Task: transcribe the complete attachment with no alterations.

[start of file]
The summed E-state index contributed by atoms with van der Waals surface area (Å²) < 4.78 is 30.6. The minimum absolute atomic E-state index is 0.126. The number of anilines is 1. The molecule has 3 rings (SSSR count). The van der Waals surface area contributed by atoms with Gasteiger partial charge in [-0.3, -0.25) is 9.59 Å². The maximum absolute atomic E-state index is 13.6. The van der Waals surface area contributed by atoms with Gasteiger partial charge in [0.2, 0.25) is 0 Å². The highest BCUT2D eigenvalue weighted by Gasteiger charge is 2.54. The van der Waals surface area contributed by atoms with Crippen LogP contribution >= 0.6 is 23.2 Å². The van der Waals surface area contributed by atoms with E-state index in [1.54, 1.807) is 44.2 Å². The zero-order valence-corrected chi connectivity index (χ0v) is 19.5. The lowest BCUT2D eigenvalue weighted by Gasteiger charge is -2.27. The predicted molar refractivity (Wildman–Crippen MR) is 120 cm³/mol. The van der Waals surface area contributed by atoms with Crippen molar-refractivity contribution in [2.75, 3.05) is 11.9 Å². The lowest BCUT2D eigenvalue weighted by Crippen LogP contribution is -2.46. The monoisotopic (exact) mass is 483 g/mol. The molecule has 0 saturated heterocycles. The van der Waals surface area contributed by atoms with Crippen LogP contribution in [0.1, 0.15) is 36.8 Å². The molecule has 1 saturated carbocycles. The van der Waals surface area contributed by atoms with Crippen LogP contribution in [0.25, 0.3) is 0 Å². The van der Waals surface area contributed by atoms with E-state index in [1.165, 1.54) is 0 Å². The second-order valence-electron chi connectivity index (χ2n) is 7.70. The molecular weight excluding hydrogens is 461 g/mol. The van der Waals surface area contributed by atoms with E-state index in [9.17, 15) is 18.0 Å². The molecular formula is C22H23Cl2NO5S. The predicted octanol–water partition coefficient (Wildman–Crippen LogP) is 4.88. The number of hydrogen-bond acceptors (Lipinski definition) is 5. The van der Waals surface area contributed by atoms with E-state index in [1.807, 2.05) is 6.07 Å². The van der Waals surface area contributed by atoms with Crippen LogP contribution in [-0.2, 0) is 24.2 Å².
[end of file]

The summed E-state index contributed by atoms with van der Waals surface area (Å²) < 4.78 is 30.6. The minimum absolute atomic E-state index is 0.126. The number of anilines is 1. The molecule has 3 rings (SSSR count). The van der Waals surface area contributed by atoms with Gasteiger partial charge in [-0.3, -0.25) is 9.59 Å². The maximum absolute atomic E-state index is 13.6. The van der Waals surface area contributed by atoms with Gasteiger partial charge in [0.2, 0.25) is 0 Å². The highest BCUT2D eigenvalue weighted by Gasteiger charge is 2.54. The van der Waals surface area contributed by atoms with Crippen LogP contribution >= 0.6 is 23.2 Å². The van der Waals surface area contributed by atoms with E-state index in [1.54, 1.807) is 44.2 Å². The zero-order valence-corrected chi connectivity index (χ0v) is 19.5. The lowest BCUT2D eigenvalue weighted by Gasteiger charge is -2.27. The predicted molar refractivity (Wildman–Crippen MR) is 120 cm³/mol. The van der Waals surface area contributed by atoms with Crippen molar-refractivity contribution in [2.75, 3.05) is 11.9 Å². The lowest BCUT2D eigenvalue weighted by Crippen LogP contribution is -2.46. The monoisotopic (exact) mass is 483 g/mol. The molecule has 0 saturated heterocycles. The van der Waals surface area contributed by atoms with Crippen LogP contribution in [0.1, 0.15) is 36.8 Å². The molecule has 1 saturated carbocycles. The van der Waals surface area contributed by atoms with Crippen LogP contribution in [0.25, 0.3) is 0 Å². The van der Waals surface area contributed by atoms with E-state index in [1.165, 1.54) is 0 Å². The second-order valence-electron chi connectivity index (χ2n) is 7.70. The molecular weight excluding hydrogens is 461 g/mol. The van der Waals surface area contributed by atoms with E-state index in [9.17, 15) is 18.0 Å². The molecular formula is C22H23Cl2NO5S. The predicted octanol–water partition coefficient (Wildman–Crippen LogP) is 4.88. The number of hydrogen-bond acceptors (Lipinski definition) is 5. The van der Waals surface area contributed by atoms with E-state index in [1.807, 2.05) is 6.07 Å². The van der Waals surface area contributed by atoms with Crippen LogP contribution in [-0.2, 0) is 24.2 Å².